Dando v. Stonhard Co., 93 F. Supp. 270 (W.D. Mo. 1950)

US District Court for the Western District of Missouri - 93 F. Supp. 270 (W.D. Mo. 1950)
October 4, 1950

93 F. Supp. 270 (1950)

DANDO
v.
STONHARD CO.

No. 6431.

United States District Court W. D. Missouri, W. D.

October 4, 1950.

Marcy K. Brown, Jr., Kansas City, Mo., for plaintiff.

Maurice J. O'Sullivan, John G. Killiger, Jr., Kansas City, Mo., for defendant.

REEVES, Chief Judge.

This action was instituted under the provisions of Section 216(b), Title 29 U.S. C.A., relating to the general subject of Fair Labor Standards. It is provided by said subsection (b) that: "Action to recover such liability may be maintained in any court of competent jurisdiction by any one or more employees for and in behalf of himself or themselves and other employees similarly situated * * *." In this case the amount in controversy is more than $3,000 and there is a diversity of citizenship. The defendant, therefore, claims the right of removal under the general removal statute.

It has been uniformly held in this court that cases arising under the above statute could not be removed where the amount in controversy was below $3,000. The question of removal where there is a diversity of citizenship and the amount in controversy is more than $3,000 has seldom been resolved. However, Judge Hulen of the Eastern District of Missouri, in Young v. Arbyrd Compress Co., 66 F. Supp. 241, reasoned ably and logically on the general question of removal and reached the conclusion that the statute was broad enough to comprehend all classes of cases involving liability in labor cases, and that it was the intent of the Congress that the general removal statute should not apply.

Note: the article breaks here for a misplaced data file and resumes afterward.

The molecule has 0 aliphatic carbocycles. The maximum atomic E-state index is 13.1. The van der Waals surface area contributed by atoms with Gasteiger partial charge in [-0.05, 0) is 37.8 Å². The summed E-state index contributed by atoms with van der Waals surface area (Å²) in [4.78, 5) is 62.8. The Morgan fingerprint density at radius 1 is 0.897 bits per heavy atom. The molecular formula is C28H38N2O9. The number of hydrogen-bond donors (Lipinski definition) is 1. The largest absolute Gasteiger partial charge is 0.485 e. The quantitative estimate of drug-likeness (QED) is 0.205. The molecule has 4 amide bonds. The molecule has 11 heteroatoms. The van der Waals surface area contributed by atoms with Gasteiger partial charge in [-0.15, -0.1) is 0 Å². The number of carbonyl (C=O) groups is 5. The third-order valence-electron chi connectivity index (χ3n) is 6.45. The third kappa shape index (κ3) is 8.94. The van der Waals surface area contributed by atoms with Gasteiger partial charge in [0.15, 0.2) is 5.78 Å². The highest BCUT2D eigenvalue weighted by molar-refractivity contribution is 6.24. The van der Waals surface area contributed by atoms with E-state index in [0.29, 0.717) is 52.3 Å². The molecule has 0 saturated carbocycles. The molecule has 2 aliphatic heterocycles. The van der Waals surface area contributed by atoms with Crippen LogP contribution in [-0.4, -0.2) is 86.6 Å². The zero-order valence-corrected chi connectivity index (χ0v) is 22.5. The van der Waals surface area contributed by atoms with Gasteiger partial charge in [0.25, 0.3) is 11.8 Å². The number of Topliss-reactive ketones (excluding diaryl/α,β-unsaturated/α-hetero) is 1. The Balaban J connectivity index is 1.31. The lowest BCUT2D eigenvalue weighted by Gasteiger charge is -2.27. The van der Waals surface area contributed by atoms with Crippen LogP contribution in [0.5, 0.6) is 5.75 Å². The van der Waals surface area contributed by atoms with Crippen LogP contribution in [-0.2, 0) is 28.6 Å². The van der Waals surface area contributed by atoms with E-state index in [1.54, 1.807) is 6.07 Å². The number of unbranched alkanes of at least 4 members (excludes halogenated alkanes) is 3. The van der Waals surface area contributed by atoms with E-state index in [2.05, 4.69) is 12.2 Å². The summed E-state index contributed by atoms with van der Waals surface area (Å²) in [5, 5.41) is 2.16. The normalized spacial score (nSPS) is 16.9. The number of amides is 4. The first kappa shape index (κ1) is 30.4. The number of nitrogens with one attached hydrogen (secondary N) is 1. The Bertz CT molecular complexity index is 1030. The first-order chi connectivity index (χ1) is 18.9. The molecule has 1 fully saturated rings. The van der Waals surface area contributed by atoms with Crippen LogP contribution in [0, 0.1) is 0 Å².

The late Judge Otis, in the case of Fredman v. Foley Bros., Inc., D.C., 50 F. Supp. 161, considered a situation identical with that here presented. There was a diversity of citizenship and the amount in controversy exceeded $3,000. Judge Otis interpreted the statute as did Judge Hulen in the Young case, supra, and remanded the case to the state court.

*271 Subsequently the 8th Cir. Court of Appeals, in Johnson v. Butler Bros., 162 F.2d 87, 89, 172 A.L.R. 1157, held that an action under the Fair Labor Standards Act was not removable regardless of the amount in controversy or the fact that there was a diversity of citizenship. The court defined the intention of the Congress as follows: "However, it is our opinion that Congress, in providing that an `action to recover such liability may be maintained in any court of competent jurisdiction * * *' and that `The court in such action shall, in addition to any judgment awarded to the plaintiff * * *, allow a reasonable attorney's fee * * * and costs * * *,' intended not only that the action might be commenced in any court of competent jurisdiction, but that it could be prosecuted to final judgment in the court in which it was commenced." (Emphasis mine.)

The question is, therefore, no longer debatable and, upon the authority of Johnson v. Butler Bros., supra, the case should be remanded to the state court from which removed.